The Start of Something Beautiful: D.C.’s First Drive-In Movie
Washington, D.C., gets something on Friday night it’s never had: a drive-in movie.
Now, mind you, the nation’s capital and its surrounding ‘burbs have some of the best outdoor movie venues around, such as Screen on the Green and the NoMa Summer Screen. But as far as a bona-fide experience where one drives up, kills the engine and watches the movie from an automobile? That had to wait for DC Drive-In at Union Market (1309 Fifth Street NE).
This is a contemporary take on the traditional drive-in movie. For one, there’s no admission charge. And it’s not going to feature first-run, or even second-run, movies. In this it will follow the structure of other outdoor movie experiences.
There will be no concession stand, as they had at traditional drive-ins. Instead, all of the powers of the Union Market vendors, such as Righteous Cheese, Red Apron and the like, can be tapped, and will be delivered by “rollerskating car hops” according to the DC Drive-In’s publicity materials.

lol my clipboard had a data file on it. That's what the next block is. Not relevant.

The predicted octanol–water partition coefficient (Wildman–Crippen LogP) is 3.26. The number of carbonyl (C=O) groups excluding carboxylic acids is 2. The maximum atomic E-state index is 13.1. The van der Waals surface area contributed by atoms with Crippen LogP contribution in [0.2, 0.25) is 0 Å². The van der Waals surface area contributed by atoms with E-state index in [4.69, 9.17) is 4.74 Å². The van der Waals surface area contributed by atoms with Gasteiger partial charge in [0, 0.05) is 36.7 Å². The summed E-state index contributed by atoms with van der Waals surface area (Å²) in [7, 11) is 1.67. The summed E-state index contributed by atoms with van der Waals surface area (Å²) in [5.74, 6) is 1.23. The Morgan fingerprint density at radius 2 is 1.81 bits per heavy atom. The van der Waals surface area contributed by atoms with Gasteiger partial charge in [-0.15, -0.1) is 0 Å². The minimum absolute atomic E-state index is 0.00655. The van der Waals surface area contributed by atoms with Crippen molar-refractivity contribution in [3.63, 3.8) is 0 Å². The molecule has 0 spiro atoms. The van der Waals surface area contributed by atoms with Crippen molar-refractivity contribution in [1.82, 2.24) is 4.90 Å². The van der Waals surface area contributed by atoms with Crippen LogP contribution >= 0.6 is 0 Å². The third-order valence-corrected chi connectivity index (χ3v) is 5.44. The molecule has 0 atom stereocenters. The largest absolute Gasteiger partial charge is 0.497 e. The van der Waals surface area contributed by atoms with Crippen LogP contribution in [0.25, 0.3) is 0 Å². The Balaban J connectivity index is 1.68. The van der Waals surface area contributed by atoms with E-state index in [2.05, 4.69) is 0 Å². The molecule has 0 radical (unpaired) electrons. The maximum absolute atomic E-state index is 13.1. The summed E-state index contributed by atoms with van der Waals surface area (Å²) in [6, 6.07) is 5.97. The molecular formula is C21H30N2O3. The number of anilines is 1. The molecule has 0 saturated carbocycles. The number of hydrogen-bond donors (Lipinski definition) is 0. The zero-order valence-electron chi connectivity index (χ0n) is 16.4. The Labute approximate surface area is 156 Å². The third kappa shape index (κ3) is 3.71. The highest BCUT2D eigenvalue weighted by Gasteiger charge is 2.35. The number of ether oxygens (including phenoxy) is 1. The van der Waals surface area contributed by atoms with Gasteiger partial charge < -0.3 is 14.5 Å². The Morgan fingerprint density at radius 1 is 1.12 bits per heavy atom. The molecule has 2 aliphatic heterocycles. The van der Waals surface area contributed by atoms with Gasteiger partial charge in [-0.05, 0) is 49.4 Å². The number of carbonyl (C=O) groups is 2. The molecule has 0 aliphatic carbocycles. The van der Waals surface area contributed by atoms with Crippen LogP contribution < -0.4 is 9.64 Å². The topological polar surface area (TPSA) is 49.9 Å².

The drive-in experience, sadly, has been on the skids for decades. At one time, more than 4,000 drive-in movie theaters dotted the American landscape. Today, around 300 or so survive. Washington, D.C., has never had one, and although it’s a far cry from the kind of drive-ins our parents frequented as teens, and which you can find in places far afield in Virgina’s ex-urbs, it still sounds pretty cool.
“Dr. Strangelove: or: How I Learned to stop Worrying and Love the Bomb,” Stanley Kubrick’s pitch-black comedy about nuclear war starring Peter Sellers in three roles, as well as Sterling Hayden, George C. Scott and Slim Pickens, is the inaugural movie to show on the market’s wall. The program will last for four Fridays through Aug. 2 and will feature other D.C.-centric flicks like “The Distinguished Gentleman,” “The American President” and “No Way Out.”